Tuesday, 02 June 2009 18:22

SUPREME COURT TO REVIEW METHOD PATENT CASE

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The Supreme Court of the United States has decided to review the federal appellate court decision of In re Bilski, a seminal decision concerning method patents, in which the Court of Appeals for the Federal Circuit proposed a "machine-or-transformation" test for determining whether a process or method was capable of being patented. 

The Supreme Court's docket reveals that the "Questions Presented" for this appeal (as framed by the party seeking review, in this case the patent applicant), are the following:

Whether the Federal Circuit erred by holding that a "process" must be tied to a particular machine or apparatus, or transform a particular article into a different state or thing ("machine-or-transformation" test), to be eligible for patenting under 35 U.S.C. § 101, despite this Court's precedent declining to limit the broad statutory grant of patent eligibility for "any" new and useful process beyond excluding patents for "laws of nature, physical phenomena, and abstract ideas."

Whether the Federal Circuit's "machine-or-transformation" test for patent eligibility, which effectively forecloses meaningful patent protection to many business methods, contradicts the clear Congressional intent that patents protect "method[s] of doing or conducting business."  35 U.S.C. § 273.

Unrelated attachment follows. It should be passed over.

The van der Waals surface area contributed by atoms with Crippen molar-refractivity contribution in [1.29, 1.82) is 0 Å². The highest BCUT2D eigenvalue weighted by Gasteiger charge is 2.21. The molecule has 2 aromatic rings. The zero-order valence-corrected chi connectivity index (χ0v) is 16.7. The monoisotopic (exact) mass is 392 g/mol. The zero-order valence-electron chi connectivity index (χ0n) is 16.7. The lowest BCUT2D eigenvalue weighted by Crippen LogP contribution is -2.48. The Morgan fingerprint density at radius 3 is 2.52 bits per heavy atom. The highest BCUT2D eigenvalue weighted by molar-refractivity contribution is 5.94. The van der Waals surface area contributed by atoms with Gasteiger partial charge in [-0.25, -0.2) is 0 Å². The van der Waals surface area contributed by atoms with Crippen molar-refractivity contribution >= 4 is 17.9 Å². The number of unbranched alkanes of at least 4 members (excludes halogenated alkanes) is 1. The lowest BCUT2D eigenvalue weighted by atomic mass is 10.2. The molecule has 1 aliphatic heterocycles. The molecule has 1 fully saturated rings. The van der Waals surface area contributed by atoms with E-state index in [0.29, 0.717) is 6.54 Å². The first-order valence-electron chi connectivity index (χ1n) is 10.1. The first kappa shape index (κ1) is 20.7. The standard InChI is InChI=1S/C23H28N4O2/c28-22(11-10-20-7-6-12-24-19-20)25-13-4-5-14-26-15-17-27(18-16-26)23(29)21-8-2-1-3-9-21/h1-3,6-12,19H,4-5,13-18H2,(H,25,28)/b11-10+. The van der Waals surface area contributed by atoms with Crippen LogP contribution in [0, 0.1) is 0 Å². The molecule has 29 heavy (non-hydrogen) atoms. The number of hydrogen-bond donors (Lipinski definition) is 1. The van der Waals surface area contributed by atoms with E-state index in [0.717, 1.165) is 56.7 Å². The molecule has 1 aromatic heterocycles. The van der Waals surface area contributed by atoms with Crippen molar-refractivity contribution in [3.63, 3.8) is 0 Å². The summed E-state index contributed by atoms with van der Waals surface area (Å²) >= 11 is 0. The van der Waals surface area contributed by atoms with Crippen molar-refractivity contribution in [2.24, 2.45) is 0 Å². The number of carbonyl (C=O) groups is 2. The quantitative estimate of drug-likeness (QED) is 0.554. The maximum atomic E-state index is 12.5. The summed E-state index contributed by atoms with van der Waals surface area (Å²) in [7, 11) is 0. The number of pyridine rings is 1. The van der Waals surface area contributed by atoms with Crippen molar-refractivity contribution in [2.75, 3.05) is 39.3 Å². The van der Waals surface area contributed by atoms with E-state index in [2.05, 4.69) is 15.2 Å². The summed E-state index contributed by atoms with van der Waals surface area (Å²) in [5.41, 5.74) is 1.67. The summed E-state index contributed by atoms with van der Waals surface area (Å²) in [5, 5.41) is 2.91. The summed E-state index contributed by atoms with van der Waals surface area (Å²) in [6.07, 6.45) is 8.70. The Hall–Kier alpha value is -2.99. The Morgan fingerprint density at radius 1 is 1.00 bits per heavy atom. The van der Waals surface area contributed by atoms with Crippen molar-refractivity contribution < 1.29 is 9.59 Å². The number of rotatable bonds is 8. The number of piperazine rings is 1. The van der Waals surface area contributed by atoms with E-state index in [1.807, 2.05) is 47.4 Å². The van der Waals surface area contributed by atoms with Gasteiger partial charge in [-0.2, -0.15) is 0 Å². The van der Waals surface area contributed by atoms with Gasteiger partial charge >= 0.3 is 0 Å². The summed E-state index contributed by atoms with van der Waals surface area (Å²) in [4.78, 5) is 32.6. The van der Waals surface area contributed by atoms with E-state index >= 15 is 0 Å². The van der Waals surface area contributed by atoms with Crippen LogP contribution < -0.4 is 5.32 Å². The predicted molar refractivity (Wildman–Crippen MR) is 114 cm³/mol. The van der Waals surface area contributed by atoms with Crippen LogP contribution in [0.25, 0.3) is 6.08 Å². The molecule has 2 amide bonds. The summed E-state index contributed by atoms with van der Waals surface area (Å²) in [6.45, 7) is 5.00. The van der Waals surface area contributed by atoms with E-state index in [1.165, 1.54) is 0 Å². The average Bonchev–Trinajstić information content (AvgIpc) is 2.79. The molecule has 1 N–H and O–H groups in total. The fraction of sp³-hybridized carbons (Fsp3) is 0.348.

John Fulton, Jr.  contributed to this blog entry.

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Oliver Ruiz

Oliver A. Ruiz is a partner with the firm, and represents clients and insurers in intellectual property disputes and litigation matters, as well as, in transactional matters, such as applications for trademark and copyright registrations. He has been rated as AV Preeminent by Martindale-Hubbell. Mr. Ruiz is admitted to practice law in Florida and North Carolina state courts, as well as, in the United States District Court for the Southern District of Florida, the United States District Court for the Middle District of Florida, and the United States Court of Appeals for the Eleventh Circuit. He also represents clients in U.S. Trademark Trial and Appeal Board proceedings. 

He is a Past President of the Federal Bar Association's South Florida Chapter; and is active with other voluntary bar associations, such as the Dade County Bar Association and the Cuban-American Bar Association. Mr. Ruiz is also active with civic and service organizations, including the Rotary Club of Miami, where he proudly served as the Club's 100th President during its centennial year. Oliver earned a bachelor’s degree from Florida State University, and a law degree from St. Thomas University School of Law, where he was as a board member for the Moot Court Board, and President of the Student Bar Association. He is a native of Miami, and is fluent in Spanish.